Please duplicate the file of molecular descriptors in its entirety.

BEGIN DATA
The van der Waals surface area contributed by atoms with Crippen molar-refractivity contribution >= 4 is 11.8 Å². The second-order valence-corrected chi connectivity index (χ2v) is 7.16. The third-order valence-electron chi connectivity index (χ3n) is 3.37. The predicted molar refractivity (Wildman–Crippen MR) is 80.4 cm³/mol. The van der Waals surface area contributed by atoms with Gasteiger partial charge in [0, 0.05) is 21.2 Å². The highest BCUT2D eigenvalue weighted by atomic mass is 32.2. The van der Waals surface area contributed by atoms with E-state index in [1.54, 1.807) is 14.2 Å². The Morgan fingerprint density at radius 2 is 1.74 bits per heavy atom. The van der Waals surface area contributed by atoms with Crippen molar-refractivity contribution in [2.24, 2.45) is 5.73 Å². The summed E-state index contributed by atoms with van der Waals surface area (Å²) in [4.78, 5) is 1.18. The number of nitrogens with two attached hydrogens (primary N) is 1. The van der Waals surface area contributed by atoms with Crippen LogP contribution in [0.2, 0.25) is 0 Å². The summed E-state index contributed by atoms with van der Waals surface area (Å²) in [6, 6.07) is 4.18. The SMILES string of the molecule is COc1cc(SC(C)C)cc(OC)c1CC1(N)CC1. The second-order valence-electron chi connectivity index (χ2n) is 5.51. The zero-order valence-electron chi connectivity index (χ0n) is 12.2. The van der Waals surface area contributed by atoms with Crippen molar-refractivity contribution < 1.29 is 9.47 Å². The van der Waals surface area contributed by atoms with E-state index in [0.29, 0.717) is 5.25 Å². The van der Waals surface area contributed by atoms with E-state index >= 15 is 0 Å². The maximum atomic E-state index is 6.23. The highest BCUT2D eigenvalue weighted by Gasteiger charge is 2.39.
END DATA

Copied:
The van der Waals surface area contributed by atoms with Crippen molar-refractivity contribution >= 4 is 11.8 Å². The second-order valence-corrected chi connectivity index (χ2v) is 7.16. The third-order valence-electron chi connectivity index (χ3n) is 3.37. The predicted molar refractivity (Wildman–Crippen MR) is 80.4 cm³/mol. The van der Waals surface area contributed by atoms with Gasteiger partial charge in [0, 0.05) is 21.2 Å². The highest BCUT2D eigenvalue weighted by atomic mass is 32.2. The van der Waals surface area contributed by atoms with E-state index in [1.54, 1.807) is 14.2 Å². The Morgan fingerprint density at radius 2 is 1.74 bits per heavy atom. The van der Waals surface area contributed by atoms with Crippen molar-refractivity contribution in [2.24, 2.45) is 5.73 Å². The summed E-state index contributed by atoms with van der Waals surface area (Å²) in [4.78, 5) is 1.18. The number of nitrogens with two attached hydrogens (primary N) is 1. The van der Waals surface area contributed by atoms with Crippen LogP contribution in [0.2, 0.25) is 0 Å². The summed E-state index contributed by atoms with van der Waals surface area (Å²) in [6, 6.07) is 4.18. The SMILES string of the molecule is COc1cc(SC(C)C)cc(OC)c1CC1(N)CC1. The second-order valence-electron chi connectivity index (χ2n) is 5.51. The zero-order valence-electron chi connectivity index (χ0n) is 12.2. The van der Waals surface area contributed by atoms with Crippen molar-refractivity contribution < 1.29 is 9.47 Å². The van der Waals surface area contributed by atoms with E-state index in [0.29, 0.717) is 5.25 Å². The van der Waals surface area contributed by atoms with E-state index >= 15 is 0 Å². The maximum atomic E-state index is 6.23. The highest BCUT2D eigenvalue weighted by Gasteiger charge is 2.39.